connection. In both cases secondary should be single (i.e. multiple windings
on the secondary each require its own protections).
• only primary: the protection should be sized to values of no more than
Primary current
I1 [A]
Rating protection
[percentage of I1]
≥9
[a]
125 %
[a]
<9
167 %
<2
300 %
if the rating does not correspond to a standard value (see the publication
prior to section “BCP”) the one immediately above the one calculated is
permitted.
Standard UL508A limits itself to increasing the percentage for currents to
the primary below 2 A by imposing:
• Current transformers:
500%
• Power transformers:
300%
The conductor feeding the primary should have a capacity of no less than the
rating of the protection, while the conductor to the secondary should have a
capacity of no less than the rating of the protection to the primary multiplied
by the ratio of primary-secondary transformation.
EXAMPLE
Let’s take a single phase 450 VA transformer.
primary
V1N = 240 V
I1N = 1,88 A
secondary
V2N = 24 V
I2N = 18,8 A
The primary-secondary transformation ratio is 10.
The protection to the primary should not be more than 1.88 x 3 = 5.64. 5 A
fuses are used.
The conductor to the primary should have a capacity of not less than 5 A:
from table 66.1A using UL508A through over sizing a AWG 16 (8 A) is
chosen.
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The conductor to the secondary should carry at least 5 x 10 = 50 A.Table
29.1 of UL508A is used to select a AWG 8 (60 A), considerably greater than the
AWG 14 (20 A) that would have been sufficient considering the single current
to the secondary.
• primary and secondary: the protection should be graded to values of no
more than
Primary
[a]
Secondary
Current
I1 [A]
Rating protection
[percentage of I1]
Current
I2 [A]
≥9
250 %
≥9
<9
250 %
<9
<2
250 %
Rating protection
[percentage of I1]
125 %
[a]
167 %
if the rating does not correspond with a standard value (see the publication
prior to section “BCP”) the one immediately above the one calculated is
permitted.
Standard UL508A limits itself to increasing the percentage for currents to
the primary below 2 A by imposing:
• Current transformers:
500%
• Power transformers:
300%
The protection of the secondary can be obtained with a special component
or with the sum of the ratings of the protections down line.
In the case of single phase control transformers with one side of the
secondary connected to the equipotent circuit, it is sufficient a single
protection positioned on the side not connected (exactly as in Europe).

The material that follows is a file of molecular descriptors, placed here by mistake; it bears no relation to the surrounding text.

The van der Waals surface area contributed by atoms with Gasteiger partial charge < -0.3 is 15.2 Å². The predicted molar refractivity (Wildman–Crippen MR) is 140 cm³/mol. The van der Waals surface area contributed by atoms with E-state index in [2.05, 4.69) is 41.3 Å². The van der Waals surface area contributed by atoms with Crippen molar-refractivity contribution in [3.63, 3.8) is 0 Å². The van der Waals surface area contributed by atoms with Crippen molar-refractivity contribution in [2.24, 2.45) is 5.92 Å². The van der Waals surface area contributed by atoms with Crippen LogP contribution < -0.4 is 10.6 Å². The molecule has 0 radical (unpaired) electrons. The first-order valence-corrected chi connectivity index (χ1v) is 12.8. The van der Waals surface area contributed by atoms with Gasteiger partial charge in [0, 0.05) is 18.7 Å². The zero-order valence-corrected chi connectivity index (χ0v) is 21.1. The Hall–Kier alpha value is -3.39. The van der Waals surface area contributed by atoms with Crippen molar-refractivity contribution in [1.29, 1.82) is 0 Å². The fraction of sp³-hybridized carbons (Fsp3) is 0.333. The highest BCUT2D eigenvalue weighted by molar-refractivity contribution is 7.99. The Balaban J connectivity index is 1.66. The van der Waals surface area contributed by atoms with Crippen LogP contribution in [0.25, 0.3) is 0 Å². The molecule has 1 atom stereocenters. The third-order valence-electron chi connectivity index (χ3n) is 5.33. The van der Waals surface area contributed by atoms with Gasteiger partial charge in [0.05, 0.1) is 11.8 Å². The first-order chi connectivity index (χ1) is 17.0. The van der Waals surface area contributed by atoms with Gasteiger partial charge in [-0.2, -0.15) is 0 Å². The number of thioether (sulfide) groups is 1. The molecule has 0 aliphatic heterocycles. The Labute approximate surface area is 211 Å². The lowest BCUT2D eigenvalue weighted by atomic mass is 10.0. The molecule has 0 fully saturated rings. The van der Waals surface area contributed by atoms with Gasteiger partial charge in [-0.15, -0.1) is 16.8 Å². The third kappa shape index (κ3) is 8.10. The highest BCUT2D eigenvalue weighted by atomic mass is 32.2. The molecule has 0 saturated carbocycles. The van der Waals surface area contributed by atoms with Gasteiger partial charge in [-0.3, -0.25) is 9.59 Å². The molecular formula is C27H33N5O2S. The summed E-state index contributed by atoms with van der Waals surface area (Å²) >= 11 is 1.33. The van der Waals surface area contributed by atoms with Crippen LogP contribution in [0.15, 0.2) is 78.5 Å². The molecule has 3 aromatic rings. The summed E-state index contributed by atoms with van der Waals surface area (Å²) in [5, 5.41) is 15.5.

The conductors to the primary and the secondary should have a capacity of
no less than the rating of the relative protection.
EXAMPLE
The same single phase transformer of 450 VA as the previous example is
considered.
primary
V1N = 240 V
I1N = 1,88 A
secondary
V2N = 24 V
I2N = 18,8 A
Let’s say it is protected on the primary and on the secondary.
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The protection to the primary should not be more than 1.88 x 2.5 = 4.7;
4 A fuses are used.
The protection on the secondary theoretically should not be more than 18.8
x 1.25 = 23,5 A. However, note [a] allows the use of the standard size
immediately above and 25 A and fuses can be used.
If, say, the secondary powers three different circuits, each with their own
protection (e.g. 4 A, 10 A and 11 A), the fuse can be omitted providing that the
sum of the protection is not more than 25 A. If it is (e.g. 4 A, 10 A and 15 A) a
dedicated component graded at 25 A should be used again.
Control Circuit
Control Circuit
The conductor to the primary should have a capacity of no less than 4 A:
using UL508A table 28.1 over a AWG 16 (10 A) is chosen through over sizing.
The conductor to the secondary should have a capacity of at least 25 A. From
table 28.1 of UL508A a AWG 10 (30 A) is chosen: this creates an absolute
advantage compared with AWG 8 that would have been necessary for
protecting just the primary.
2) CEC: it is possible to protect “only on the primary” or “on the primary and
secondary”.The protection “just at the primary” is only admitted for dry
transformers up to 750 V with a single secondary, regardless of the type of
connection.
• Only primary: the protection should be graded to a value of not more than
125% of the rated current to the primary. If the rating does not correspond